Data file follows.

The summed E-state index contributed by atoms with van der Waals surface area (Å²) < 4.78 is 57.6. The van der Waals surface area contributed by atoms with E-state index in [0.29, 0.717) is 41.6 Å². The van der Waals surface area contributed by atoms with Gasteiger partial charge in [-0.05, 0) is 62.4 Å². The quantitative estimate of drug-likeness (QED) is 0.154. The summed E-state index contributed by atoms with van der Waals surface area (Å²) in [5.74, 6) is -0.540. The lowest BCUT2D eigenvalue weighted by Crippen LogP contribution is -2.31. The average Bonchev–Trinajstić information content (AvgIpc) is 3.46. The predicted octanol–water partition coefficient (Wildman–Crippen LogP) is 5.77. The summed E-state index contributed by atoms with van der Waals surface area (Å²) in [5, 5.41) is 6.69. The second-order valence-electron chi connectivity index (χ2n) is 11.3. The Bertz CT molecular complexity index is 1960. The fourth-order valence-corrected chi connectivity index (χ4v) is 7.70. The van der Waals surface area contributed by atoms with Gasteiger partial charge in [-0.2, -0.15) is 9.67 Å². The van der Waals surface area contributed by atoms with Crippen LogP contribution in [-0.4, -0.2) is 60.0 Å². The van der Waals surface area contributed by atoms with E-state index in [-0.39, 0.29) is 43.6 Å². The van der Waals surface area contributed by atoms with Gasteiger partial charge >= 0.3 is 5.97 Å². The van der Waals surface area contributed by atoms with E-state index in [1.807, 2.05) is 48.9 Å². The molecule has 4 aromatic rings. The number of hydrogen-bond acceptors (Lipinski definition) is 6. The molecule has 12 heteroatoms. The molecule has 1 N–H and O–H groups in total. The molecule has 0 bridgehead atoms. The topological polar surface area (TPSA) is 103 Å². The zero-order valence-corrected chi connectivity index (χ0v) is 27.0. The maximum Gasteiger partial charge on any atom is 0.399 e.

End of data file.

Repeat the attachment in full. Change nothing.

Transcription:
The summed E-state index contributed by atoms with van der Waals surface area (Å²) < 4.78 is 57.6. The van der Waals surface area contributed by atoms with E-state index in [0.29, 0.717) is 41.6 Å². The van der Waals surface area contributed by atoms with Gasteiger partial charge in [-0.05, 0) is 62.4 Å². The quantitative estimate of drug-likeness (QED) is 0.154. The summed E-state index contributed by atoms with van der Waals surface area (Å²) in [5.74, 6) is -0.540. The lowest BCUT2D eigenvalue weighted by Crippen LogP contribution is -2.31. The average Bonchev–Trinajstić information content (AvgIpc) is 3.46. The predicted octanol–water partition coefficient (Wildman–Crippen LogP) is 5.77. The summed E-state index contributed by atoms with van der Waals surface area (Å²) in [5, 5.41) is 6.69. The second-order valence-electron chi connectivity index (χ2n) is 11.3. The Bertz CT molecular complexity index is 1960. The fourth-order valence-corrected chi connectivity index (χ4v) is 7.70. The van der Waals surface area contributed by atoms with Gasteiger partial charge in [-0.2, -0.15) is 9.67 Å². The van der Waals surface area contributed by atoms with Crippen LogP contribution in [-0.4, -0.2) is 60.0 Å². The van der Waals surface area contributed by atoms with E-state index in [-0.39, 0.29) is 43.6 Å². The van der Waals surface area contributed by atoms with Gasteiger partial charge >= 0.3 is 5.97 Å². The van der Waals surface area contributed by atoms with E-state index in [1.807, 2.05) is 48.9 Å². The molecule has 4 aromatic rings. The number of hydrogen-bond acceptors (Lipinski definition) is 6. The molecule has 12 heteroatoms. The molecule has 1 N–H and O–H groups in total. The molecule has 0 bridgehead atoms. The topological polar surface area (TPSA) is 103 Å². The zero-order valence-corrected chi connectivity index (χ0v) is 27.0. The maximum Gasteiger partial charge on any atom is 0.399 e.